Using “Big Data”?

Instead of passing over leads once they reach a certain score or threshold, a big data strategy could help marketers make better decisions when it comes to lead scoring and identify which leads are most likely to purchase a company’s products or services based on a set of inputs to improve upon existing lead scoring tactics.

Marketing Automation Providers: If It’s Content vs Data, Who Wins?

Content vs data: who wins?

Content vs data: who wins?

On the same day that we see an announcement about an agreement between Oracle and Salesforce to share data, Marketo provided an announcement about its 1000th blog post, basically a summary of things “then and now”.

This is about as clear a picture as we’re going to get about the current and future consolidation of the industries that have come to be known by various names as “marketing automation” and “content marketing” (and related terms).

There’s “data” on the one side, and “content” on the other.

Of course, both sides will profess expertise in both arenas. However, in terms of “strength vs strength”, Oracle and Salesforce are going to have their strength in the “data” arena, and Marketo and some of their like-minded competitors are staking their claims in the “content” arena.

“Big Data”? No Problem for Oracle/Eloqua

In the “data” arena, Oracle and Salesforce, two traditional rivals, have seemingly “agreed to play nice”, at least in terms of sharing their data more easily. As I’ve used these solutions, it was already a natural fit.

And, in a recent blog post, I put up a video in which Oracle/Eloqua outlines its product roadmap, saying “we’re committed to continuing the Eloqua roadmap, exhilarating it, and then integrating it with a broader portfolio”. That involves using “Eloqua’s marketing cloud in a multi-vendor environment”.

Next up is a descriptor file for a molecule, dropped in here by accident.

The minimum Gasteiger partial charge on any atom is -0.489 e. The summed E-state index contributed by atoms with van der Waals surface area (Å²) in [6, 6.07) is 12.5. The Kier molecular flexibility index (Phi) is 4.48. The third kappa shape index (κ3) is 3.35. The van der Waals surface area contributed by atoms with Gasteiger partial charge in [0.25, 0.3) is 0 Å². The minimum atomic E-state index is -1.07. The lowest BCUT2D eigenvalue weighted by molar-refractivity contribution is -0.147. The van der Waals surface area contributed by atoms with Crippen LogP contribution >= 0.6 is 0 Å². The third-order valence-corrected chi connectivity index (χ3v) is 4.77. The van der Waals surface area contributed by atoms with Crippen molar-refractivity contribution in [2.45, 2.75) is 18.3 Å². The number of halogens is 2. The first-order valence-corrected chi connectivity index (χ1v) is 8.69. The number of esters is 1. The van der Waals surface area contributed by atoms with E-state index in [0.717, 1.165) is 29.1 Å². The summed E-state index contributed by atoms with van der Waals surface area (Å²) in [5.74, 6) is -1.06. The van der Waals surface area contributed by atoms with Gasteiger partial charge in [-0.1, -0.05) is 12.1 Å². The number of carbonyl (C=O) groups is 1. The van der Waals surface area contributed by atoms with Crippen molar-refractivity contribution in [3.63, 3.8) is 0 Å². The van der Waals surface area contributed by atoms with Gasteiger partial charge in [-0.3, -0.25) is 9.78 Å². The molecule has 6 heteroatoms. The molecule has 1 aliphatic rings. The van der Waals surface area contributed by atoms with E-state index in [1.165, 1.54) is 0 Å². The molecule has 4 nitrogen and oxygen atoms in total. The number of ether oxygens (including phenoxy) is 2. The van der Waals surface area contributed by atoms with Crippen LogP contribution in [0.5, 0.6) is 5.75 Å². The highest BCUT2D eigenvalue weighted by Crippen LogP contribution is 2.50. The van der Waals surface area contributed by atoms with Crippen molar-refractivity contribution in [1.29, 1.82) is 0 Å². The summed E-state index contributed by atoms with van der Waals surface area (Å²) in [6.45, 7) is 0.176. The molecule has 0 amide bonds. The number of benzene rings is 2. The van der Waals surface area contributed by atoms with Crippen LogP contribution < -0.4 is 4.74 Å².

If anything, Salesforce and Oracle are on the same side of the house, in the “data” world. On the other side of the house, Marketo is more about providing “content”, and perhaps in that emphasis, we see a clue about the weaknesses it is trying to cover.

Will “Thought Leadership” Trump “Data”?

If Eloqua has been “all about revenue” (and data), then Marketo has staked its claim in the realm of “thought leadership” in the form of “content”. Jon Miller, who wrote the blog post, gives himself this moniker and tagline:

Jon (@jonmiller) leads all aspects of Marketo’s thought leadership, communications, and content marketing programs.

And in line with the “thought leadership” process, the blog post “revisiting our very first post, “Modern B2B Marketing Defined”, and commenting on what’s changed – and what hasn’t – since August 8, 2006.

What hasn’t changed:

• Customers are more empowered than ever, and less likely than ever to want to be interrupted with someone else’s marketing message.
• “Mass media” is giving way to the need for “mass customization”.
• Marketing must be accountable [a tip-of-the-hat to “revenue”].

What has changed?

• “Content marketing” has become the new and personalized SEO.
• It’s now all about ***Social Media*** and ***Mobile***.
• Integrated SaaS (“software as a service”) providers will be more needed to process the data.

While mentioning the explosion of data, Miller doesn’t give much of a hint as to how data is to be captured, managed, and used. He does note that “at the core” of the “integrated” services, there will be some mechanism to use “behavioral data about prospects and customers.” But there are no specifics about how “advanced” and “predictive” “analytics” will be used. Only in the coming years, “even more dynamic personalization” and “real-time marketing” will be forthcoming.